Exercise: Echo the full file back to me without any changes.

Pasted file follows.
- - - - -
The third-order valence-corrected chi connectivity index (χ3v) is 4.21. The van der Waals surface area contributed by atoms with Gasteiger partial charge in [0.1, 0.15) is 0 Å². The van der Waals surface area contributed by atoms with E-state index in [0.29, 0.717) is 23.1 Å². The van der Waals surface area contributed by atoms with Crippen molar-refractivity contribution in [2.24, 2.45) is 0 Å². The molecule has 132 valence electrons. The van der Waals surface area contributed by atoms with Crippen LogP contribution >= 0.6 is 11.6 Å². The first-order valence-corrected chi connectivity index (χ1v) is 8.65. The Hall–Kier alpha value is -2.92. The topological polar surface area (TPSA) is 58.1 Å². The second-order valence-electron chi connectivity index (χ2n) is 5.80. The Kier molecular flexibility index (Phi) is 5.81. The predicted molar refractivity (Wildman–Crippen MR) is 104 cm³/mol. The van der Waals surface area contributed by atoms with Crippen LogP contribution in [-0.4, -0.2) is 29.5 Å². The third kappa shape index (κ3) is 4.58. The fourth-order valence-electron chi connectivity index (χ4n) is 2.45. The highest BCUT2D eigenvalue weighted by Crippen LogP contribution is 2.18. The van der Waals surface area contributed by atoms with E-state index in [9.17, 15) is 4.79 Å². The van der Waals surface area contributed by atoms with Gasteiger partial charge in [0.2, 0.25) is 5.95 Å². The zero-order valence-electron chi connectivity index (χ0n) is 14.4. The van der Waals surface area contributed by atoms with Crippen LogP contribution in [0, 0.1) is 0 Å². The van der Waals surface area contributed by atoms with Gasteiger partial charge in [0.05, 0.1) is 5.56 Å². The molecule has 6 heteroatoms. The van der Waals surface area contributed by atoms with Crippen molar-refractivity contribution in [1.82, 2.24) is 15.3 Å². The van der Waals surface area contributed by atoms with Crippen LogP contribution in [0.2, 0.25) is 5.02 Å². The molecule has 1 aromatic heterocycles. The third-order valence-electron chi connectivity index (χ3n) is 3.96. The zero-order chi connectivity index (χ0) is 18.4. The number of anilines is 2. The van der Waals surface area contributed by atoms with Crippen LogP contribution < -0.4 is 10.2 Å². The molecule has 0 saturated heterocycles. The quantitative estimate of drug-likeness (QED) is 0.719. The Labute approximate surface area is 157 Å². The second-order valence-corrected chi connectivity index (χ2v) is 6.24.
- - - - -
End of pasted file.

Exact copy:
The third-order valence-corrected chi connectivity index (χ3v) is 4.21. The van der Waals surface area contributed by atoms with Gasteiger partial charge in [0.1, 0.15) is 0 Å². The van der Waals surface area contributed by atoms with E-state index in [0.29, 0.717) is 23.1 Å². The van der Waals surface area contributed by atoms with Crippen molar-refractivity contribution in [2.24, 2.45) is 0 Å². The molecule has 132 valence electrons. The van der Waals surface area contributed by atoms with Crippen LogP contribution >= 0.6 is 11.6 Å². The first-order valence-corrected chi connectivity index (χ1v) is 8.65. The Hall–Kier alpha value is -2.92. The topological polar surface area (TPSA) is 58.1 Å². The second-order valence-electron chi connectivity index (χ2n) is 5.80. The Kier molecular flexibility index (Phi) is 5.81. The predicted molar refractivity (Wildman–Crippen MR) is 104 cm³/mol. The van der Waals surface area contributed by atoms with Crippen LogP contribution in [-0.4, -0.2) is 29.5 Å². The third kappa shape index (κ3) is 4.58. The fourth-order valence-electron chi connectivity index (χ4n) is 2.45. The highest BCUT2D eigenvalue weighted by Crippen LogP contribution is 2.18. The van der Waals surface area contributed by atoms with E-state index in [9.17, 15) is 4.79 Å². The van der Waals surface area contributed by atoms with Gasteiger partial charge in [0.2, 0.25) is 5.95 Å². The zero-order valence-electron chi connectivity index (χ0n) is 14.4. The van der Waals surface area contributed by atoms with Crippen LogP contribution in [0, 0.1) is 0 Å². The van der Waals surface area contributed by atoms with Gasteiger partial charge in [0.05, 0.1) is 5.56 Å². The molecule has 6 heteroatoms. The van der Waals surface area contributed by atoms with Crippen molar-refractivity contribution in [1.82, 2.24) is 15.3 Å². The van der Waals surface area contributed by atoms with Crippen LogP contribution in [0.2, 0.25) is 5.02 Å². The molecule has 1 aromatic heterocycles. The third-order valence-electron chi connectivity index (χ3n) is 3.96. The zero-order chi connectivity index (χ0) is 18.4. The number of anilines is 2. The van der Waals surface area contributed by atoms with Crippen LogP contribution < -0.4 is 10.2 Å². The molecule has 0 saturated heterocycles. The quantitative estimate of drug-likeness (QED) is 0.719. The Labute approximate surface area is 157 Å². The second-order valence-corrected chi connectivity index (χ2v) is 6.24.